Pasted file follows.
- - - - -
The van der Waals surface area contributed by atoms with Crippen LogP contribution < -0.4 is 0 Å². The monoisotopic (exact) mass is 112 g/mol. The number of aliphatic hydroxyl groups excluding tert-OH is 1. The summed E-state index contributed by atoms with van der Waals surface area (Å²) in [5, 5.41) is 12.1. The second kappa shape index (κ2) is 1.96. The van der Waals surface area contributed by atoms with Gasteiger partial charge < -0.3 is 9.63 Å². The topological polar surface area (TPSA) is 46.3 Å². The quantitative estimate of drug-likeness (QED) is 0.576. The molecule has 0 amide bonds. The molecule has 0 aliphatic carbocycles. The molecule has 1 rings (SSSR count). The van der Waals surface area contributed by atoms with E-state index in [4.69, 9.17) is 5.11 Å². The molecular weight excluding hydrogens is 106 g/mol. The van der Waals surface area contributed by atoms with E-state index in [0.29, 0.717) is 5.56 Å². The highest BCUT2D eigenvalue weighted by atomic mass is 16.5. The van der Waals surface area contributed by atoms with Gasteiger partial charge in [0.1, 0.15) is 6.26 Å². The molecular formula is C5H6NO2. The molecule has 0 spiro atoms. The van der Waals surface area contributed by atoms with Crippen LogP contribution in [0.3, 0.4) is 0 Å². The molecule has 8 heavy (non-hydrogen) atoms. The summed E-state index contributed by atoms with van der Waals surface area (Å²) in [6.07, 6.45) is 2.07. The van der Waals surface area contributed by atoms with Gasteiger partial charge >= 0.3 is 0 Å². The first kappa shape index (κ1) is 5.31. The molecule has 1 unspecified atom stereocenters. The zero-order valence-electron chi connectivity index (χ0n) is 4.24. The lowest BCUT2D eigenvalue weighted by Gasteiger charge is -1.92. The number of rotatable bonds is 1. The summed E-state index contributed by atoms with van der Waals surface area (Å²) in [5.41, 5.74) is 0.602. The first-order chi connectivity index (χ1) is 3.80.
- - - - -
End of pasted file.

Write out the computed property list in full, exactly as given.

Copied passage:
The van der Waals surface area contributed by atoms with Crippen LogP contribution < -0.4 is 0 Å². The monoisotopic (exact) mass is 112 g/mol. The number of aliphatic hydroxyl groups excluding tert-OH is 1. The summed E-state index contributed by atoms with van der Waals surface area (Å²) in [5, 5.41) is 12.1. The second kappa shape index (κ2) is 1.96. The van der Waals surface area contributed by atoms with Gasteiger partial charge < -0.3 is 9.63 Å². The topological polar surface area (TPSA) is 46.3 Å². The quantitative estimate of drug-likeness (QED) is 0.576. The molecule has 0 amide bonds. The molecule has 0 aliphatic carbocycles. The molecule has 1 rings (SSSR count). The van der Waals surface area contributed by atoms with E-state index in [4.69, 9.17) is 5.11 Å². The molecular weight excluding hydrogens is 106 g/mol. The van der Waals surface area contributed by atoms with E-state index in [0.29, 0.717) is 5.56 Å². The highest BCUT2D eigenvalue weighted by atomic mass is 16.5. The van der Waals surface area contributed by atoms with Gasteiger partial charge in [0.1, 0.15) is 6.26 Å². The molecular formula is C5H6NO2. The molecule has 0 spiro atoms. The van der Waals surface area contributed by atoms with Crippen LogP contribution in [0.3, 0.4) is 0 Å². The molecule has 8 heavy (non-hydrogen) atoms. The summed E-state index contributed by atoms with van der Waals surface area (Å²) in [6.07, 6.45) is 2.07. The van der Waals surface area contributed by atoms with Gasteiger partial charge >= 0.3 is 0 Å². The first kappa shape index (κ1) is 5.31. The molecule has 1 unspecified atom stereocenters. The zero-order valence-electron chi connectivity index (χ0n) is 4.24. The lowest BCUT2D eigenvalue weighted by Gasteiger charge is -1.92. The number of rotatable bonds is 1. The summed E-state index contributed by atoms with van der Waals surface area (Å²) in [5.41, 5.74) is 0.602. The first-order chi connectivity index (χ1) is 3.80.